Innovation May be the Big Loser in the Financial Meltdown


Yesterday, IT Business Edge blogger Ann All offered a sobering look at prospects for IT as the economy melts down. Ann concluded that hard times are ahead, and that it may not be a bad idea for IT folks to brush up on job-seeking strategies.


Ann isn't alone in wondering what the near-term future holds. mocoNews presents the cases for the views that the impact will be long-term and dire and, conversely, that it will be relatively contained. The side predicting longer-term problems say that the market has changed irrevocably and that money for start ups and expansions will disappear. Young businesses will not be able to go public or be acquired, since companies that in better times would be interested in buying them won't have access to capital.


Those who think that the impact will be less dramatic see the great demand from huge markets in China, India and elsewhere trumping the structural problems that now are apparent. The movement to undeveloped markets, however, will depress average revenue per user (ARPU).


The report refers to the Portio Research study reported upon in this CNET story. The research was conducted before the dramatic events of the past couple of weeks, but the mocoNews.com writer thinks that many of the fundamentals cited by Portio still are relevant. The numbers are the key: Portio predicts that the portion of people worldwide with handsets will increase from 50 percent to 80 percent between now and 2013. This means that 5.8 billion people will have cell phones.


The top three growth markets, the story says, are China, India and Brazil. The former two will contribute about 1 billion new users between 2007 and 2013, with Brazil adding 132 million new subscribers. The writer says that the Portio results track with findings by the International Telecommunication Union.


The impact certainly will be felt among vendors. The upshot of this Industry Standard feature is that the market crisis will rearrange the landscape within the financial services industry. Many familiar companies will be gone, radically changed or just hunkering down. This will reduce spending in that sector. It also has a broader impact: The sense is that the financial services sector played something of an incubator role for cutting edge technologies. This will cease. Analytics, for instance, will feel the pressure:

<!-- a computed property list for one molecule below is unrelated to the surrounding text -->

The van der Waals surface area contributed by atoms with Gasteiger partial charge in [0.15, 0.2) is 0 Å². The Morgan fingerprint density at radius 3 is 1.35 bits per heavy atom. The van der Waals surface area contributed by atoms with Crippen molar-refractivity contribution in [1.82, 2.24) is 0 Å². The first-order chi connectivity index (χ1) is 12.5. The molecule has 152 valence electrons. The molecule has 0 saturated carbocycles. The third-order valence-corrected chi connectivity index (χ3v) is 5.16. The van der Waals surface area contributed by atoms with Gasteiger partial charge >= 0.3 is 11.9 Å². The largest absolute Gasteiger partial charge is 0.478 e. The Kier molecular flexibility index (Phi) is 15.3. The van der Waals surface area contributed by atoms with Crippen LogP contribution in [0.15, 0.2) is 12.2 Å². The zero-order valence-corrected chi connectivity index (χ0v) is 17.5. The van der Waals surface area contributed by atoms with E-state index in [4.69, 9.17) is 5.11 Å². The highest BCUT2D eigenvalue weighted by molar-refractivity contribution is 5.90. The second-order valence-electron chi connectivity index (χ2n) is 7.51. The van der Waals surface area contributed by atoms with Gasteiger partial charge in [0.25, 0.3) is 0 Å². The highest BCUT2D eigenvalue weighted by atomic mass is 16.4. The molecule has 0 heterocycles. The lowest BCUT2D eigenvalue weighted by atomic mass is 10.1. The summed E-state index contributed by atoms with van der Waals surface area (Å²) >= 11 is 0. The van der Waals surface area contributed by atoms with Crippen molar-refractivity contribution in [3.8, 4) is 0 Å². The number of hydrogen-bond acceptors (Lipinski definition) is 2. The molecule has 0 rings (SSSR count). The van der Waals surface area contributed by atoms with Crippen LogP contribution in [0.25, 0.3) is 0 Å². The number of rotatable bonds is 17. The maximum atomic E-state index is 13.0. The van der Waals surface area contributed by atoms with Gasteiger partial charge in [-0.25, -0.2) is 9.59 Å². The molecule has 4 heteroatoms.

Fewer customers with cutting-edge needs, combined with slowing revenue, may have the long-term effect of stifling innovation.

The storage and SOA sector will be impacted, but have a long list of customers beyond the financial services industry, so they are in better shape. The cloud computing sector is more vulnerable, however. In general, the small and innovative firms will be the most at risk.


That's all on the macro level. This common sense story at IT World Canada deals with micro concerns such as the likelihood of IT projects being shelved. The writer essentially says that the impact probably won't be dramatic, but that the deck chairs certainly will be moved around.


The writer's point is that the last economic downturn made return on investment (ROI) and other finance-first considerations essential parts of any planning process. Thus, it is more likely that projects are well-justified. The focus will be on changes in priorities instead of downright cancellations. Planners, the blogger says, are likely to look carefully at virtualization and SOA projects. Vista upgrades are good candidates for the back shelf and cloud computing seems to be on the bubble. The blogger concludes that companies shouldn't shortchange security, analytics, master data management and business intelligence.